Digital Oral Histories for Reconciliation: The Nova Scotia Home for Colored Children History Education Initiative (DOHR)

Tony Smith, Gerald Morrison, Tracy Dorrington-Skinner, Kristina Llewellyn, Jennifer Llewellyn, Jennifer Roberts-Smith, Lindsay Gibson, Carla Peck

Abstract


Digital Oral Histories for Reconciliation (DOHR) is a history education initiative to teach Grade 11 students about the Nova Scotia Home for Colored Children (NSHCC). The NSHCC, opened in 1921, was a segregated welfare institution for African Nova Scotian children. Residents suffered the effects of institutionalized racism in the Home throughout its 70 years. DOHR has partnered in the educational mandate of the restorative inquiry into the Home to co-design with the former residents a curriculum about their experiences (Province of Nova Scotia, 2015, p. 26). The purpose of the DOHR curriculum is for former residents to share their oral histories to develop students’ historical consciousness about institutionalized racism and to build right relations in their communities. The project was piloted in two Halifax area schools in October 2019. This symposium introduces attendees to the curriculum and shares initial findings from the pilot. Former residents share their impetus for the project, while other DOHR members share findings about the use of oral history—first person accounts of lived experiences with the past—as a restorative approach to redress of harms in education (e.g., Llewellyn & Llewellyn, 2015); how historical thinking lessons develop students’ historical consciousness—their sense-making of the past for orienting themselves to the present and future (Seixas 2004); and how DOHR’s use of virtual reality supports reconciliation with pedagogy-led (rather than technology-led) design principles (Kwon, 2019). To our knowledge, this is the first history education project centred on first-voice, to address reconciliation for African Nova Scotians.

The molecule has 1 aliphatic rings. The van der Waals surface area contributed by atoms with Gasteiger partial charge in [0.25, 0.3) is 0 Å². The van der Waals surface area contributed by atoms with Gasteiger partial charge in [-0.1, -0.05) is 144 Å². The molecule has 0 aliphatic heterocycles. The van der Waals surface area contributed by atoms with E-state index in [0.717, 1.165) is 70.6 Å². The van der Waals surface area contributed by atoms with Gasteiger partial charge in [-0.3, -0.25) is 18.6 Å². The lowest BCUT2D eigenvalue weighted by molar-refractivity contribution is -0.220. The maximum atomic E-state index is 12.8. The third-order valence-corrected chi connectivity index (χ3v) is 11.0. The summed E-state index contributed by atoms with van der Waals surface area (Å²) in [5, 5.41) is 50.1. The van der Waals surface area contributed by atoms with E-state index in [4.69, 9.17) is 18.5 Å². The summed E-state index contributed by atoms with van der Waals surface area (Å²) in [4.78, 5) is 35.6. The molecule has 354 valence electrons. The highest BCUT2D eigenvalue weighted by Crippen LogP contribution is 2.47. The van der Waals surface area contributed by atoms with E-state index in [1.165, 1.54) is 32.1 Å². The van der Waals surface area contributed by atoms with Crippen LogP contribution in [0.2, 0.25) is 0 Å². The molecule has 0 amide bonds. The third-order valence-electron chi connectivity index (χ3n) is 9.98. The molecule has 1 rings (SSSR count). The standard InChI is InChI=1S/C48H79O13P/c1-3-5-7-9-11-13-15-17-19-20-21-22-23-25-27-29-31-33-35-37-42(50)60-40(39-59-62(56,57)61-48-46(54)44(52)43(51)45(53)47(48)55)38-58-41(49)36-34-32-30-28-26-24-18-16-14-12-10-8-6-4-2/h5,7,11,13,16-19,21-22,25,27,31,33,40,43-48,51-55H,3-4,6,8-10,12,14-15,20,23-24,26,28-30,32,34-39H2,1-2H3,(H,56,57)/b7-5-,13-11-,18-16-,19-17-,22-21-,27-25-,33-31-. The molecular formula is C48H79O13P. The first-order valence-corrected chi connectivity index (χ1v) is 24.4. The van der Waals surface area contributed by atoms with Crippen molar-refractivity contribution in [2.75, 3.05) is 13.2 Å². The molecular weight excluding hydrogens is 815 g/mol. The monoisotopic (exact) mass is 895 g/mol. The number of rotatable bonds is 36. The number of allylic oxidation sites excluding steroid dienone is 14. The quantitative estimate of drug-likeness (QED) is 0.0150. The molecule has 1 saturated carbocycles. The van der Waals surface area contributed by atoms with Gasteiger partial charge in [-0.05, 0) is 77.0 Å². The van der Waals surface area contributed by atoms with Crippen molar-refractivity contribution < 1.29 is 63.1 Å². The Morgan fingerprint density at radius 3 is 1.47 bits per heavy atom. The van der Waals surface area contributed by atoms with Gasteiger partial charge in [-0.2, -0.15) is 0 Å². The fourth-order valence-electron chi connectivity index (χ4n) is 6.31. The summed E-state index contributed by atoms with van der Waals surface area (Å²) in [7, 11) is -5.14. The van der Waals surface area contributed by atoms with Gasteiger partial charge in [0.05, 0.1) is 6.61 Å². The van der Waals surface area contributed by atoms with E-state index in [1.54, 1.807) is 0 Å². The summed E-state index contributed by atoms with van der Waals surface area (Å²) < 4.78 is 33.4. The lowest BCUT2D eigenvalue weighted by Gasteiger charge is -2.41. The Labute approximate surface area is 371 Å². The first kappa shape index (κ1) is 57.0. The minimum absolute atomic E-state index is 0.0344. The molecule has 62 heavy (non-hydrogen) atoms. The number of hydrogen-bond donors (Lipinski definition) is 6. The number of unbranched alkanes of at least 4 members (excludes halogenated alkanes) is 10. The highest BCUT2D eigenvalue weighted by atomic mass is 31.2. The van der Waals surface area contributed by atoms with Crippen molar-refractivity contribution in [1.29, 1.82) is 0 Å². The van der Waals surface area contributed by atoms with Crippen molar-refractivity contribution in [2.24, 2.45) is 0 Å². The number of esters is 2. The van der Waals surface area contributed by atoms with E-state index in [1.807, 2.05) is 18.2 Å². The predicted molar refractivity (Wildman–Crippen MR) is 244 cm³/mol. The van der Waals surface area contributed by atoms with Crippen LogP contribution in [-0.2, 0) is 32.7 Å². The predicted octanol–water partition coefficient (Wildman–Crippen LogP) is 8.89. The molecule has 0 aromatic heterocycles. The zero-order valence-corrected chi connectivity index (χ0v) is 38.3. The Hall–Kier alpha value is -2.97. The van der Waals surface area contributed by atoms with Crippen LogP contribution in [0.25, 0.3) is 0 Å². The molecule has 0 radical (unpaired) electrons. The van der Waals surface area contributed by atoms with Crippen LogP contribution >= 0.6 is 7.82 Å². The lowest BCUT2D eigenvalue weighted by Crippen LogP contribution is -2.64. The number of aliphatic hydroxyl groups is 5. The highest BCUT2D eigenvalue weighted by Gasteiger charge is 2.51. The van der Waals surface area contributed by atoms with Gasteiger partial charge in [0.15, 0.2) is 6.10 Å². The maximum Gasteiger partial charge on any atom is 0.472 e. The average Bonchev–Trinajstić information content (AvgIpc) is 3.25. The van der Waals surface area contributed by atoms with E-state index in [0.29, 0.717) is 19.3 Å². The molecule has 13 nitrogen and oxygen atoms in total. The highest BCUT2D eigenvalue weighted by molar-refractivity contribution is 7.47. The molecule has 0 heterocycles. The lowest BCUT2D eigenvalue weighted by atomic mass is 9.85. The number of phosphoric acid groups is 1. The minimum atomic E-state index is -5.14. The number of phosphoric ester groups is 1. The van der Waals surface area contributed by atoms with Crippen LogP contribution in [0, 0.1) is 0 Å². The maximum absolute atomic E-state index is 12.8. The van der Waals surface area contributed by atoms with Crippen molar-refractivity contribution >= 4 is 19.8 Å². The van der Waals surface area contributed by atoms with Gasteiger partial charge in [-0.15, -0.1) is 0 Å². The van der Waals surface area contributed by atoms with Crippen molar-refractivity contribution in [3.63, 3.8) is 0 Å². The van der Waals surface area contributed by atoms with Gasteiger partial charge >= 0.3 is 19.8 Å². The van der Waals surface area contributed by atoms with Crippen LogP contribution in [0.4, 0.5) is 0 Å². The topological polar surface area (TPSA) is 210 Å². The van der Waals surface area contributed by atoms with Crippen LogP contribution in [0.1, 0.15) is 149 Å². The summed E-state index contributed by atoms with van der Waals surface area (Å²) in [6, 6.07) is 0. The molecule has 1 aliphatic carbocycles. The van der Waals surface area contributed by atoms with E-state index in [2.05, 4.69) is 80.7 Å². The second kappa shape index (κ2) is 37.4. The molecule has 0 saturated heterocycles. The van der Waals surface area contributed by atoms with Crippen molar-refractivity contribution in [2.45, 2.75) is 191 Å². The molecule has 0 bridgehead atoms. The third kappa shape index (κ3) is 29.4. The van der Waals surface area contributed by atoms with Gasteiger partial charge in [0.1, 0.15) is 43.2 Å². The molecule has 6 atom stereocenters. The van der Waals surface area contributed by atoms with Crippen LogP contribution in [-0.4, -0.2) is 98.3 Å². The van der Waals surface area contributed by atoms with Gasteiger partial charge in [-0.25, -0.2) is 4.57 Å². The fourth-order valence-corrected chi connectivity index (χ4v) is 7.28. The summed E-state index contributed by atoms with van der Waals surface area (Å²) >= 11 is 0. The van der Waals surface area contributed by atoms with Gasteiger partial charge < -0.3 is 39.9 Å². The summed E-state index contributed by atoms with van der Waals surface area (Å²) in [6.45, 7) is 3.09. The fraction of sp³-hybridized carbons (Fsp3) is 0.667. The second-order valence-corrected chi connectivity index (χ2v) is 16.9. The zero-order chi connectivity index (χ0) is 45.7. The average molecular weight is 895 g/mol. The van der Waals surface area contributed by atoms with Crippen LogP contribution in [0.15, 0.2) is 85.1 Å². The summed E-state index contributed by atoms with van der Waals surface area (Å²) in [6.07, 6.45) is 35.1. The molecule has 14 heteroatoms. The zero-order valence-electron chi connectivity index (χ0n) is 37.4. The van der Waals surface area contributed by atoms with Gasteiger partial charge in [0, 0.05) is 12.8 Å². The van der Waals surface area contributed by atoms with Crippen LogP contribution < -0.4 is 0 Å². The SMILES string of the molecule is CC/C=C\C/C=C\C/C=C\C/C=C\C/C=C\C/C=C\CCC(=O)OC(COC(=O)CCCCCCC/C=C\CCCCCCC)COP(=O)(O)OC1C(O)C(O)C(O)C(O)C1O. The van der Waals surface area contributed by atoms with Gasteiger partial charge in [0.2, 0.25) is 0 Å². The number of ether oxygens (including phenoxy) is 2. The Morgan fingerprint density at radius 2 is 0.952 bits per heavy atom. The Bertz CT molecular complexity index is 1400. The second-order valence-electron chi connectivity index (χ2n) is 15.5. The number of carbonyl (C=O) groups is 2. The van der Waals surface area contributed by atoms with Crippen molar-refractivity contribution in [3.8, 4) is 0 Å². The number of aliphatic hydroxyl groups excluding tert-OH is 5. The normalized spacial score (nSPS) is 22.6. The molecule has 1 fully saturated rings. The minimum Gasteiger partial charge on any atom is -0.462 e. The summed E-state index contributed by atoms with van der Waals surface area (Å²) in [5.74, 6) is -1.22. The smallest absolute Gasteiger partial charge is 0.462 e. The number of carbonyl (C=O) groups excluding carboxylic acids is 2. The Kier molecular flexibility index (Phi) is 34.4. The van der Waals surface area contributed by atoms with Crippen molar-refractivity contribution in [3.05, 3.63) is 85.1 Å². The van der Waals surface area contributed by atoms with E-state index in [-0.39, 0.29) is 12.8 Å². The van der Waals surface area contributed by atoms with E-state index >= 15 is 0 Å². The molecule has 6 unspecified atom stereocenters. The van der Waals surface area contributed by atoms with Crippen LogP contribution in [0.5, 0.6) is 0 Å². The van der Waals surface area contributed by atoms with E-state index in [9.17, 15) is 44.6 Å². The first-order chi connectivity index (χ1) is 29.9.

Keywords


community-driven curriculum; anti-racism; restorative justice; historical thinking; oral history; virtual reality

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